I've noticed this pattern getting more extreme in community spaces, and it's not hard to see why. Online communities revolve around common experiences, labels, and identities rather than chance meetings. Everyone is looking for other people like them. That's not inherently a problem. Offline friend groups often form because people are similar to each other, and there's nothing wrong with that. The trouble is that the pool of experiences in a group can become much narrower online, creating serious social problems due to lack of exposure to different perspectives.

People rely on their communities for support and social contact. We're social creatures, and in an increasingly digital world, the internet is a hub of connection and interaction. Once in a community, folks are encouraged to make membership a part of their identity, making it deeply personal to them. You're not in a knitter's club; you're a knitter. That community is who you are. Losing one's community therefore becomes an identity threat. That doesn't even get into the tendency of many communities to harass outsiders- many people have already experienced that harassment at the hands of people they thought were safe, and that's not something most people want to go through again.

If you want to stick around, then it becomes essential that you're liked by your online community. If people like you, then they won't hurt you or drive you away, and you'll receive support from community members. Given that many online communities are interest or identity-based rather than friendship-based, staying in the community often means that you're expected to fit its norms. You have to like what they like and hate what they hate to belong. It's what the community is built on. If you don't match those norms, you're expected to go somewhere else. Communities often begin to informally police their members as a result, and that can further narrow the range of experiences in that group- crocheters stop showing up to the knitter's club.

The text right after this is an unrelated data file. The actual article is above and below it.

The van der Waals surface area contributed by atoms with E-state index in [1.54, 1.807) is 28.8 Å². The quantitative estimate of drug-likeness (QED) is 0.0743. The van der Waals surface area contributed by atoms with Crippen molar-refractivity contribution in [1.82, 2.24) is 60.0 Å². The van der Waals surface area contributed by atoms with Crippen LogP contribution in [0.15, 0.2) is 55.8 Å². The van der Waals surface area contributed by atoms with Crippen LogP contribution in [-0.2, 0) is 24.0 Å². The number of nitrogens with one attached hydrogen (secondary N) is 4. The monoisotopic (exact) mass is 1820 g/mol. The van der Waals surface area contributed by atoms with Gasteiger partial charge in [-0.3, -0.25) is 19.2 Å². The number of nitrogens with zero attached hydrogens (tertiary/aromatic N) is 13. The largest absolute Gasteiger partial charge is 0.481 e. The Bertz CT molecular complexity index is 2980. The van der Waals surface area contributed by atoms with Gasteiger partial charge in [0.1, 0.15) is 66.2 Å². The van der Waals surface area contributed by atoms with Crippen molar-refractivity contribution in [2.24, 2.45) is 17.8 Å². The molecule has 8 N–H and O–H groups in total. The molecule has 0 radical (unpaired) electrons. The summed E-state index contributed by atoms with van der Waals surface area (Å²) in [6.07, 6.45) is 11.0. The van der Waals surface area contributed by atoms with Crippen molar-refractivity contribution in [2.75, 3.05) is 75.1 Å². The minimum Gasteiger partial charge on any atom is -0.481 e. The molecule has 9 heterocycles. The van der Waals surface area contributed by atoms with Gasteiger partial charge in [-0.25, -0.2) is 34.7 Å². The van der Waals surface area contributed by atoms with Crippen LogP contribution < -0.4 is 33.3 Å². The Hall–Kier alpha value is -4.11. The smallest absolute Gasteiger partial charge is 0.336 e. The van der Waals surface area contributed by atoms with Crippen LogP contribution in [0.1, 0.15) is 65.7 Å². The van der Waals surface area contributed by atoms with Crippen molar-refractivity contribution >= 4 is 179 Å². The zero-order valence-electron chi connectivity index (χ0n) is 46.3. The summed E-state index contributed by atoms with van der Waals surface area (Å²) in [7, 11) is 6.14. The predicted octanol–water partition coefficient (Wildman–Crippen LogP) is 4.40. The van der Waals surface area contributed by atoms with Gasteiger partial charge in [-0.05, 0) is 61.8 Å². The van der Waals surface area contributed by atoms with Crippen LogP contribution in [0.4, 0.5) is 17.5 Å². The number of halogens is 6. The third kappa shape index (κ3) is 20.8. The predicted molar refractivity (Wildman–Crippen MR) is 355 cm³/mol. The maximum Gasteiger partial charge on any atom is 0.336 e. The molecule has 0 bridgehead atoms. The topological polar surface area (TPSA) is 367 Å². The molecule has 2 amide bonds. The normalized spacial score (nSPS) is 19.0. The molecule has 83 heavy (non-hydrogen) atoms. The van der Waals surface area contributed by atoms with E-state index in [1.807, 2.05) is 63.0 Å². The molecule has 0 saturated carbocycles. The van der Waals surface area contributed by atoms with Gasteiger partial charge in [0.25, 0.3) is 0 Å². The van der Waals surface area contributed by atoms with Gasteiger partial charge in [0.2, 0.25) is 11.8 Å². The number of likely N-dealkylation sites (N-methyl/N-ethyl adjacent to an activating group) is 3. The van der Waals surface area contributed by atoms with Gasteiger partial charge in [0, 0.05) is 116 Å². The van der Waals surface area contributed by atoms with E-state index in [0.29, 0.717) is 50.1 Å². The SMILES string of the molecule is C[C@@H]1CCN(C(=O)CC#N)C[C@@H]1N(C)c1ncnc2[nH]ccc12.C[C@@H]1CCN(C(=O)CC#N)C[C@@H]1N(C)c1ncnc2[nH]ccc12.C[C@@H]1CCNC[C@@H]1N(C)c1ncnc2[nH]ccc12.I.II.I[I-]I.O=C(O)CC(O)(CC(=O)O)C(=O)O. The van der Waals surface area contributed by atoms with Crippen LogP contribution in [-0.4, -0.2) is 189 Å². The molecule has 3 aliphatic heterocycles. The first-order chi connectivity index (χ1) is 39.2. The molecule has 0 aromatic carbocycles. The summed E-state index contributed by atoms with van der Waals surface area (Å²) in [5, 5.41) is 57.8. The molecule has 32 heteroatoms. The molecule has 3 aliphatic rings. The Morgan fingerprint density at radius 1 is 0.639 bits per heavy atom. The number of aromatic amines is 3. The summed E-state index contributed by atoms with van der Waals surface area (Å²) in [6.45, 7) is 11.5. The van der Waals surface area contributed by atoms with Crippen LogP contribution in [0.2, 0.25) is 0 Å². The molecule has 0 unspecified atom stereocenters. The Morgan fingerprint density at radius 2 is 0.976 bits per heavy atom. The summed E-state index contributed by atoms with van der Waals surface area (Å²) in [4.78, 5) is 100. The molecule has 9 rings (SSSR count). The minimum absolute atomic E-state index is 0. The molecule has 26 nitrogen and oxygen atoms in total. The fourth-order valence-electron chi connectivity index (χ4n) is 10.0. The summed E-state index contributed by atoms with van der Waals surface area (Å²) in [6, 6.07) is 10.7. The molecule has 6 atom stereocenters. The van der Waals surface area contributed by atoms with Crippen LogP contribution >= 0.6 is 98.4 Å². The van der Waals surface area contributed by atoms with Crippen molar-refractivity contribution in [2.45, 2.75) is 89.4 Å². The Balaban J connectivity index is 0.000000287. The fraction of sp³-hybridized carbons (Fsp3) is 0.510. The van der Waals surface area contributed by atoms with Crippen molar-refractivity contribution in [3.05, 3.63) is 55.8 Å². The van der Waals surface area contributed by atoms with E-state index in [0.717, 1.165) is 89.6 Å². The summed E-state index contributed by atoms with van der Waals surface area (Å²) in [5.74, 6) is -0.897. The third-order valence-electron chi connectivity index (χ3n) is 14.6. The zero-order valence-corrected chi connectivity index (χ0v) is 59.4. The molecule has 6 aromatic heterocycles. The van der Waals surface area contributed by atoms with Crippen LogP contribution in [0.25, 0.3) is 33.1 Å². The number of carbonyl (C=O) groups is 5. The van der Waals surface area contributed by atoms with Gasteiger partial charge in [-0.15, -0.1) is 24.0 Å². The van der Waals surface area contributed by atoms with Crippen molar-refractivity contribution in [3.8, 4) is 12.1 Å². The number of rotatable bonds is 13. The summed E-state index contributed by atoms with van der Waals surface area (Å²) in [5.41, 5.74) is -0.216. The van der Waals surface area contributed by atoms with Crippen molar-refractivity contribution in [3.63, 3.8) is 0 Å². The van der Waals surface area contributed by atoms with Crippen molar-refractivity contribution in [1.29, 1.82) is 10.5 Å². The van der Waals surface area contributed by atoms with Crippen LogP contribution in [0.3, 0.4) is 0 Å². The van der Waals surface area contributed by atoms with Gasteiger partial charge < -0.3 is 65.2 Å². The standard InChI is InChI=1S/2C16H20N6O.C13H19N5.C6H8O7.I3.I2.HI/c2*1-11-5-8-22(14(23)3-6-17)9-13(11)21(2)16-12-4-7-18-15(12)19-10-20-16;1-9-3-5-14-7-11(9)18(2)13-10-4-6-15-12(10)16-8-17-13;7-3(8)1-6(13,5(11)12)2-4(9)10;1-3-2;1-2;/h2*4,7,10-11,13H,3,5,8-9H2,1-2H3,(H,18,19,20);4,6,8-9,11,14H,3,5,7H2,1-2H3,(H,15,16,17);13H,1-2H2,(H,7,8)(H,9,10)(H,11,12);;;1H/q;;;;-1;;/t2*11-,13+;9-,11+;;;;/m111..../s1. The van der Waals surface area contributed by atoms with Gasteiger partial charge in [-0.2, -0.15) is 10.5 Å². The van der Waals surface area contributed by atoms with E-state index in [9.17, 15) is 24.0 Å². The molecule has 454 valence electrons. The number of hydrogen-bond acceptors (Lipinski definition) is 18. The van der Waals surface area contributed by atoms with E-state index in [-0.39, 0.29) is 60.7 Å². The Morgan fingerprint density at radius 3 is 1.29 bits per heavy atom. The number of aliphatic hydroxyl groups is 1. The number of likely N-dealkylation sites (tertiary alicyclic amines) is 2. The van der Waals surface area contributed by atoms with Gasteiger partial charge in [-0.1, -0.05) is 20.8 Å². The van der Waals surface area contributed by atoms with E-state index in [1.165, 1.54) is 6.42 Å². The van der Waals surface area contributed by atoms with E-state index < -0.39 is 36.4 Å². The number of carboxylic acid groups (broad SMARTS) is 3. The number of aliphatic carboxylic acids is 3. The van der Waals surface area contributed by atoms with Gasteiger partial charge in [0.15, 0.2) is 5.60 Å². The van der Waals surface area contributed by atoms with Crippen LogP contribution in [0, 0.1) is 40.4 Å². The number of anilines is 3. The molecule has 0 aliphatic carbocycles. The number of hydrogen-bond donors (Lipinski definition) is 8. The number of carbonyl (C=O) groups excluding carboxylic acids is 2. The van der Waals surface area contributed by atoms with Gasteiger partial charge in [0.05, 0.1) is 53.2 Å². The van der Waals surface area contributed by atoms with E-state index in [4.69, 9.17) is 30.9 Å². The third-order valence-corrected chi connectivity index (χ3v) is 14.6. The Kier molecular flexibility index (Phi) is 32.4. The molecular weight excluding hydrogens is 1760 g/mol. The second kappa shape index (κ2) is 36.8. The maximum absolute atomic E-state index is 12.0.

Lack of exposure to differing opinions and experiences starts to become a problem. When no one challenges your beliefs, it's easy to think you're right. The tribal nature of many digital communities encourages harassment of anyone that's "wrong". This can create a lot of fear. Folks don't want to lose their communities, but an increasingly common climate of "drive out the outsiders" means that it becomes more and more difficult to fit your own community's norms. People with differing experiences and opinions leave, hide, or force themselves to change to avoid ridicule and social isolation. Spaces then become more extreme as diversity drops, which feeds into further policing, which drives more people away... Eventually, what's left is a very narrow pool of people who are determined to drive away anyone not like them. There's no tolerance for diversity at that point. Approval has created an echo chamber.